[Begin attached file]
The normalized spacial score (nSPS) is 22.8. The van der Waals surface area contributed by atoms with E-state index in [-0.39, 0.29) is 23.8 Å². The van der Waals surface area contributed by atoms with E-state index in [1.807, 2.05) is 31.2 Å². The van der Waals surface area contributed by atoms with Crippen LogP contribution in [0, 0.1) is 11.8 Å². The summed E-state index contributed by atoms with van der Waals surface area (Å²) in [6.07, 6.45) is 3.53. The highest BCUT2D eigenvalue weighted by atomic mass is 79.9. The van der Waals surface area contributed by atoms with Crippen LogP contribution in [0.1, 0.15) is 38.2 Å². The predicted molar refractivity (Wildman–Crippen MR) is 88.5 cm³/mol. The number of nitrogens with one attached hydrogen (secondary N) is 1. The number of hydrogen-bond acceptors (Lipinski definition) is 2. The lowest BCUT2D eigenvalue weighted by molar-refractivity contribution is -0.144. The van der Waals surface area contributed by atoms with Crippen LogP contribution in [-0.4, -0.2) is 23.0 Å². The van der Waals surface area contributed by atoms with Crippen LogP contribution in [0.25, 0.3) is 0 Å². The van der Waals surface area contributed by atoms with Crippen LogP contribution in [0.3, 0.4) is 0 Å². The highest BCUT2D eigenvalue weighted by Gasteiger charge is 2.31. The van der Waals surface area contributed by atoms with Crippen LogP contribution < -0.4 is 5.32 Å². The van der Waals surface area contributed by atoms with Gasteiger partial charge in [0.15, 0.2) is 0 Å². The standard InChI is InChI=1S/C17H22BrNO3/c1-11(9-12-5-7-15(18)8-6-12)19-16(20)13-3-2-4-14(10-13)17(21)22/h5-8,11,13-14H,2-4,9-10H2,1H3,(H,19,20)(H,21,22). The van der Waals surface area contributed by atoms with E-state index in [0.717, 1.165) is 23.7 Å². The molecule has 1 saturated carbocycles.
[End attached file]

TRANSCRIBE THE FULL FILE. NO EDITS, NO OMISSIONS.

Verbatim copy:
The normalized spacial score (nSPS) is 22.8. The van der Waals surface area contributed by atoms with E-state index in [-0.39, 0.29) is 23.8 Å². The van der Waals surface area contributed by atoms with E-state index in [1.807, 2.05) is 31.2 Å². The van der Waals surface area contributed by atoms with Crippen LogP contribution in [0, 0.1) is 11.8 Å². The summed E-state index contributed by atoms with van der Waals surface area (Å²) in [6.07, 6.45) is 3.53. The highest BCUT2D eigenvalue weighted by atomic mass is 79.9. The van der Waals surface area contributed by atoms with Crippen LogP contribution in [0.1, 0.15) is 38.2 Å². The predicted molar refractivity (Wildman–Crippen MR) is 88.5 cm³/mol. The number of nitrogens with one attached hydrogen (secondary N) is 1. The number of hydrogen-bond acceptors (Lipinski definition) is 2. The lowest BCUT2D eigenvalue weighted by molar-refractivity contribution is -0.144. The van der Waals surface area contributed by atoms with Crippen LogP contribution in [-0.4, -0.2) is 23.0 Å². The van der Waals surface area contributed by atoms with Crippen LogP contribution in [0.25, 0.3) is 0 Å². The van der Waals surface area contributed by atoms with Crippen LogP contribution in [0.3, 0.4) is 0 Å². The highest BCUT2D eigenvalue weighted by Gasteiger charge is 2.31. The van der Waals surface area contributed by atoms with Crippen LogP contribution < -0.4 is 5.32 Å². The van der Waals surface area contributed by atoms with Gasteiger partial charge in [0.15, 0.2) is 0 Å². The standard InChI is InChI=1S/C17H22BrNO3/c1-11(9-12-5-7-15(18)8-6-12)19-16(20)13-3-2-4-14(10-13)17(21)22/h5-8,11,13-14H,2-4,9-10H2,1H3,(H,19,20)(H,21,22). The van der Waals surface area contributed by atoms with E-state index in [0.717, 1.165) is 23.7 Å². The molecule has 1 saturated carbocycles.